Wearable technology: Bringing tech and health in style
In the rapidly transforming technological landscape, we are prone to find things that are irresistible to buy, be it for convenience or style. One of the recent breakthroughs in our technological history has been the combination of high-powered tech and the latest fashion trends. Popular among them, something every youth strives to be seen with, is wearable technology, which accentuates style with the everyday convenience of streamlining your tech devices.
What is ‘wearable technology’?
Wearable technology, also known as “wearables”, is a category of electronic devices that can be worn as accessories, embedded in clothing, implanted in the user’s body, or even tattooed on the skin. The devices are hands-free gadgets with practical uses, powered by microprocessors and enhanced with the ability to send and receive data via the internet.
Wearable technology is evolving into an important category of Internet of Things (IoT), with life-changing applications in medicine and other fields. The growth of mobile networks, high-speed data transfer, and miniaturised microprocessors have enabled the development of this technology.
How does wearable technology work?
Wearable technology can be said to have existed since eyeglasses were first developed in the 13th Century. Timepieces small enough to be worn have been around since about the 1500s. But modern wearable technology is defined as incorporating a microprocessor and an internet connection.
The growth of mobile networks enabled the development of wearable technology. Fitness activity trackers were the first big wave of wearable technology to catch on with consumers. Then, the wristwatch became a screen and more robust mobile applications were added. Bluetooth headsets, smartwatches, and web-enabled glasses all allow people to receive data from Wi-Fi networks. The gaming industry adds more wearables with virtual reality (VR) and augmented reality (AR) headsets.
In the last decade, there’s been a surge of popularity in wearable technology, including activity trackers, smartwatches, and smart clothing. Both consumers and companies are beginning to use various devices for a variety of applications. With no sign of slowing down and a growing impact on society, it’s important to consider the pros and cons of wearables.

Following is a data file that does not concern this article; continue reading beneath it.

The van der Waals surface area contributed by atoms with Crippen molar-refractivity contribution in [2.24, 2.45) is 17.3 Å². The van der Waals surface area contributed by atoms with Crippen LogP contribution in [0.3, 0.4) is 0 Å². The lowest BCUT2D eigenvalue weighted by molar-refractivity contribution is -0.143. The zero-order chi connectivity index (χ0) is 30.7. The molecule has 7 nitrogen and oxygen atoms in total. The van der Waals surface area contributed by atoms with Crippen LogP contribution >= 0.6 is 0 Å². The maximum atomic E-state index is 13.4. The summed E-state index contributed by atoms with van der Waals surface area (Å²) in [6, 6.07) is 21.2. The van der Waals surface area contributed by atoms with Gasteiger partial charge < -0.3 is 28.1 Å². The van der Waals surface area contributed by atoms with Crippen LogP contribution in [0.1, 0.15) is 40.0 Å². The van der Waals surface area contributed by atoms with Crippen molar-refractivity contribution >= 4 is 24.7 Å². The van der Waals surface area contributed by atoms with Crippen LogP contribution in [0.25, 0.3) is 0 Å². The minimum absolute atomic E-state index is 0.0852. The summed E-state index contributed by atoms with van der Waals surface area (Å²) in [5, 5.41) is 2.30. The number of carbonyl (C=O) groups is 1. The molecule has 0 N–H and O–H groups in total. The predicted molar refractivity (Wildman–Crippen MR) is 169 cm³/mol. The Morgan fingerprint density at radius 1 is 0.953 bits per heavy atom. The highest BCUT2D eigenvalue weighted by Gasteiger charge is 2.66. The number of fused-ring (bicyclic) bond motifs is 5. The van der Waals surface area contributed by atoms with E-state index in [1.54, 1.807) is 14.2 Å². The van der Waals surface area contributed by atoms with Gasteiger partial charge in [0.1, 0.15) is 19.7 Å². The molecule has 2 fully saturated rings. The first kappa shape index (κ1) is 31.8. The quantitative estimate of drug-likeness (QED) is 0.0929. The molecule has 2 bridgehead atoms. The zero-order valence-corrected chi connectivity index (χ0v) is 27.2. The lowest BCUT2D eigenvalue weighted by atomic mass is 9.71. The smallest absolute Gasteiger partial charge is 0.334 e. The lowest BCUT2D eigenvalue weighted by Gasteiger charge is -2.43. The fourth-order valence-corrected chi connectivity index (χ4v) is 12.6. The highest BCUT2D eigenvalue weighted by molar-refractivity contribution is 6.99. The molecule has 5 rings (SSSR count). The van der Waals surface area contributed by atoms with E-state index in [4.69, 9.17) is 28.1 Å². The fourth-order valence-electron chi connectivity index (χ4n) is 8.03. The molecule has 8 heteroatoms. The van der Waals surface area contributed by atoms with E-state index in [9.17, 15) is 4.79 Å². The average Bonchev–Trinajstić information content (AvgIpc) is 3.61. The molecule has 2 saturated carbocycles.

Pros of wearables
Wearable technology provides us with the ability to monitor our fitness levels, track our location with GPS, and view text messages more quickly. Best of all, most of the devices that allow us to do this are hands-free and portable, eliminating the need to take our devices out of our pockets.
Before wearables, it was possible to obtain a lot of the information listed above, but it was sometimes a hassle and required devices that weren’t always convenient. Wearables are connected to our smart devices, transmitting this information to them and allowing us to view it at later times as well as in the moment. This can help you with setting goals and tracking your progress toward them.
Cons of wearables
Wearables tend to have a fairly short battery life. Some devices, like the simpler Fitbit trackers, can last for several days. But some of the more advanced wearables will only last for a day or so. For some, it can be a hassle to remember to regularly remove your wearable to charge it. Because of this, a number of developers are looking into the possibility of wireless charging options that would eliminate the need to remove the device.
Some wearables have been reported to measure data inaccurately on occasion. This can be especially dangerous when measuring data like the heart rate. For individuals with heart conditions, this false reading could lead to overexertion and further health issues.
Ultimately, it’s up to you to decide whether a wearable device is something from which you would benefit. With their increase in popularity, it’s important to weigh the pros and cons before committing to one.
How can wearables affect our lives?
In just a few short years, wearable technology has gone from being nonexistent to being everywhere. Because of this sudden spike in popularity, wearables have the potential to change our lives and society, for better or worse. Because they’re so new, it’s difficult to tell what effects they will have, but we can speculate based on our current knowledge of them.